Surely your first words would have been “Praise God”… probably followed by a great big celebration in Main Street.
But that is not what happened:
35 Then people went out to see what had happened, and they came to Jesus and found the man from whom the demons had gone, sitting at the feet of Jesus, clothed and in his right mind, and they were afraid.
The people were afraid! This made such an impression on Luke that he repeats it two verses later: . 37 Then all the people of the surrounding country of the Gerasenes asked (Jesus) to depart from them, for they were seized with great fear.
Why is it such a fearful thing when madness is replaced by stillness?
And it is right here that I believe that this story has been remembered – and keeps nagging at us 2000 years later. It seems that we can cope with madness – but we will do everything to avoid stillness.
The stillness of our hearts contain all the things we do not want to think about – and so we cultivate madness in an effort to shut out our thoughts.
Let me unpack this a bit: summer is advertised as an opportunity for us to recover our souls: life has been busy – this is the time to …
• escape to the Black Hills and enjoy the stillness of nature
• Go out into the prairies and enjoy the stillness of a sunset
• Go to the Nature Park and walk in the stillness of an early morning
But this is really not true: We take our noise with us…. We turn up the volume of the music in our vehicles / we look for a television in the Black Hills / when we leave home – we madly fill our time with activities / even when out walking we talk incessantly with each other.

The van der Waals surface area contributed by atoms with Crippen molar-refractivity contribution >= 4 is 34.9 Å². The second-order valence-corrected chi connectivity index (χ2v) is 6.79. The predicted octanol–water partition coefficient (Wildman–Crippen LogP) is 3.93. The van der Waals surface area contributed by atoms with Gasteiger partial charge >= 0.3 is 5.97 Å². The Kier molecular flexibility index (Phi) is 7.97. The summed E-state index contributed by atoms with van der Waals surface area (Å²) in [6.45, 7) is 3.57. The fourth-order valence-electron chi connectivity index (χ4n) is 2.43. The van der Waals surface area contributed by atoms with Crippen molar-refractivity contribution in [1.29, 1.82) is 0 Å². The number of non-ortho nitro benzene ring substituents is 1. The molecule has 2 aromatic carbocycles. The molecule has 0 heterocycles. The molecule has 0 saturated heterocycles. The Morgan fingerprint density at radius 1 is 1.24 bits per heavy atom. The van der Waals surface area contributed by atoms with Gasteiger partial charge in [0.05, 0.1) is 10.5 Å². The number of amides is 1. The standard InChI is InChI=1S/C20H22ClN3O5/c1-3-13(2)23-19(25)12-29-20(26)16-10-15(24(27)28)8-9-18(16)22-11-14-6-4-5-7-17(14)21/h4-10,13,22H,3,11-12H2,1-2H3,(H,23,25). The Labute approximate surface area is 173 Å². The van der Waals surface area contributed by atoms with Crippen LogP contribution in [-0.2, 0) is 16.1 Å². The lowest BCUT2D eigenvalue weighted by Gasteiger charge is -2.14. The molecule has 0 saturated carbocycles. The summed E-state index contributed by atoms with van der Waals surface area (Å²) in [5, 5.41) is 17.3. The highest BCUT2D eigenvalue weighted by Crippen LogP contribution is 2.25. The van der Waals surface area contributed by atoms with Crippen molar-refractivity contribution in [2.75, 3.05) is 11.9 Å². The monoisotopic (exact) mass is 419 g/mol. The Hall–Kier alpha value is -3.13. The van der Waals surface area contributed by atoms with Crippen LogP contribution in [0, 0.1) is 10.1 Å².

Allow me to be a bit more pointed:
Today contains a number of invitations to pause from our business and be still to remember:
Today June 19, 1865, Union General Gordon Granger arrived in Galveston, Tex., to inform enslaved African Americans that the Civil War had ended and they were free. Today is a moment to sit with our thoughts and reflect on what we can do to continue to ensure the freedom of everyone who lives here….. but we so easily allow the political madness of this country to drown out the still small voice of reason.
Today is Father’s day: a happy day of barbeques, and socks, and family – but this can become a way of drowning out the opportunity to have a real conversation with our fathers. We make today busy – so that we do not have to go to that stillness where we tell them that we love them.
The reason that we keep the madness going is because we are afraid of the silence. Like the Gerasene villagers described in the Gospel of Luke: we discover that silence is frightening. Because when we stop our madness – we have to face our own thoughts. But we will only find healing for our troubled spirits when we do so.
Today – is an invitation: pause for a moment in your day – and make some space for silence: switch off the Television / stop the music / pause the talking – and listen for the Spirit of God. Perhaps you can make this the invitation for summer:
Watch a sunset / listen to the wind / discover the sound of a bird – and in this moment see if the Spirit of God will engage your troubles spirit – and you can find healing.